You’ll be able to hike, camp, or fish in the park. There are multiple hiking trails, including the Cascade Trail Pass, Copper Ridge, Diablo Lake, and Fourth of July Pass. These will provide spectacular natural views of subalpine meadows and other natural gems. A study shows that North Cascades National Park consists of eight forest types: ponderosa pine, Douglas-fir, subalpine fir, whitebark pine-subalpine larch, mountain hemlock, Pacific silver fir, western hemlock, and hardwood forest.
If you’re lucky enough, you might spot some mountain goats, black bears, elk, or gray wolves.
3. Wrangell-St Elias National Park and Preserve
|Wrangell-St Elias National Park and Preserve|
Nearest city: Copper Center, Alaska
|Size||13 Million Acres|
|Animals to spot||Steller sea-lion|
|Attractions to see||Kennecott Copper Mine, Kendesnii campground|
|Visitors per year||Around 80,000|
Wrangell-St Elias National Park and Preserve is a 13-million-acre natural area located in south-central Alaska. It includes parts of the Saint Elias Mountains with some of the highest peaks in the United States, making this park a perfect destination for mountain climbers!
The McCarthy Road to Kennecott Copper Mine and the Kuskulana River Canyon and Bridge are some of the most popular tourist attractions in Wrangell-St.Elias National Park and Preserve.
If you want to stay overnight, you should check out the Kendesnii campground. It is the only campground in the park and is located on Nabesna Road. If you want to see the park from above, you can opt for air taxis that feature sightseeing services and even visitor transportation.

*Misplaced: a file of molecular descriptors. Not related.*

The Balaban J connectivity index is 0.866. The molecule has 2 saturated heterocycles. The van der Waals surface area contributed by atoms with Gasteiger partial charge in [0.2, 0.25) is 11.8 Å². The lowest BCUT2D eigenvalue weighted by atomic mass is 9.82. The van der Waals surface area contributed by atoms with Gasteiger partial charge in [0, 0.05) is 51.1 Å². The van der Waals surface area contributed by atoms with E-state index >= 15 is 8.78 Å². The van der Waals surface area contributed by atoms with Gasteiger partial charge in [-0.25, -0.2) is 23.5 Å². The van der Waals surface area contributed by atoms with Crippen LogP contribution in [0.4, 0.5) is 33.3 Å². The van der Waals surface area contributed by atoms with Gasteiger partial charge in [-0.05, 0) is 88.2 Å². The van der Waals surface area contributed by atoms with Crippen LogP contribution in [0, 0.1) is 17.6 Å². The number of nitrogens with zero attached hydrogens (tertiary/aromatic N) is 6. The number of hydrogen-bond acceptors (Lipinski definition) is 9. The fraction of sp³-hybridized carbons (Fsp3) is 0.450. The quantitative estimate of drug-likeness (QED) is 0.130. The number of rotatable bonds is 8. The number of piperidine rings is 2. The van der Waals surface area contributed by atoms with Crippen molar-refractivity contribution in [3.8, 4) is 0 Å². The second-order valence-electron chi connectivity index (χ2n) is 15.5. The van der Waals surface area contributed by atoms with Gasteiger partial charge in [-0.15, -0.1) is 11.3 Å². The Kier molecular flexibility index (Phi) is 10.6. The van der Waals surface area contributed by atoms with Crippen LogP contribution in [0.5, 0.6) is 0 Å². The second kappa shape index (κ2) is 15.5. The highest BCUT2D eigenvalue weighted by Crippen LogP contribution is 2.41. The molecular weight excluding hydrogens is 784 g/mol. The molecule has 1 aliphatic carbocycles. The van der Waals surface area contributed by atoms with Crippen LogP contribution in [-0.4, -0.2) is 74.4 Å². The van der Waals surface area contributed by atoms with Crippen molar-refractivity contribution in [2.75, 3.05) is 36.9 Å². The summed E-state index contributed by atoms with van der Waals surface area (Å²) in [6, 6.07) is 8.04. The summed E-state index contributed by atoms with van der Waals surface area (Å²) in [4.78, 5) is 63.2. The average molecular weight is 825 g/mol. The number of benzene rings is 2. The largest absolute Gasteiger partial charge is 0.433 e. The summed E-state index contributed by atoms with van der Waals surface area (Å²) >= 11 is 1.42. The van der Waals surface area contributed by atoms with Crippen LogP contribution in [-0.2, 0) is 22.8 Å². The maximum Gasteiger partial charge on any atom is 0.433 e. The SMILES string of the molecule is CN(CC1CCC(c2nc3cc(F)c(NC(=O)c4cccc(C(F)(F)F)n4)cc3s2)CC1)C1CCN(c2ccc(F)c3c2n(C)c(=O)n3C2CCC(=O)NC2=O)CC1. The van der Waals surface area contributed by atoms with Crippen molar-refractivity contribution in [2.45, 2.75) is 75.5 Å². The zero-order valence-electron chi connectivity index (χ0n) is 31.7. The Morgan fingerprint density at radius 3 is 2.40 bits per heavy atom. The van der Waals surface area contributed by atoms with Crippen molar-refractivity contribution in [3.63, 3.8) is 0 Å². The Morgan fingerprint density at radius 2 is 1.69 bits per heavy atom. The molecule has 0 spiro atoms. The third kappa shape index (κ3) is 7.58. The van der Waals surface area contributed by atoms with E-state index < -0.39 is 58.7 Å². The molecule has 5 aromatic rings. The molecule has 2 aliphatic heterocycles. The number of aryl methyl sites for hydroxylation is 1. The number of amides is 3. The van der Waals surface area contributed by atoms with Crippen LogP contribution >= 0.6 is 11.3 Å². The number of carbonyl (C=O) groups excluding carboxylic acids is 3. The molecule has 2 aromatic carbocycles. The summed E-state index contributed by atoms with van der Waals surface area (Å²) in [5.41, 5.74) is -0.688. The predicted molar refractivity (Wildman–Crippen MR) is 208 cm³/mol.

Visitors can spot numerous wild animals, including:
- Mountain goats;
- Dall sheep;
- Canadian lynxes;
- River otters;
- Harbor seals;
- Sea lions.
4. Voyageurs National Park
|Voyageurs National Park|
|Location||Saint Louis & Koochiching counties, Minnesota|
Nearest city: International Falls
|Animals to spot||Gray wolf, bald eagle|
|Attraction to see||Over 30 lakes and more than 300 islands|
|Visitors per year||More than 230,000|
Voyageurs National Park is located near International Falls City. Its name comes from the French-Canadian fur traders called, voyageurs. Water enthusiasts will definitely want to return to Voyageurs National Park as it hosts over 30 lakes and more than 300 islands! There are numerous recreational facilities on-site, such as canoeing, boating, kayaking, and fishing. Popular fish species among anglers include walleye and smallmouth bass.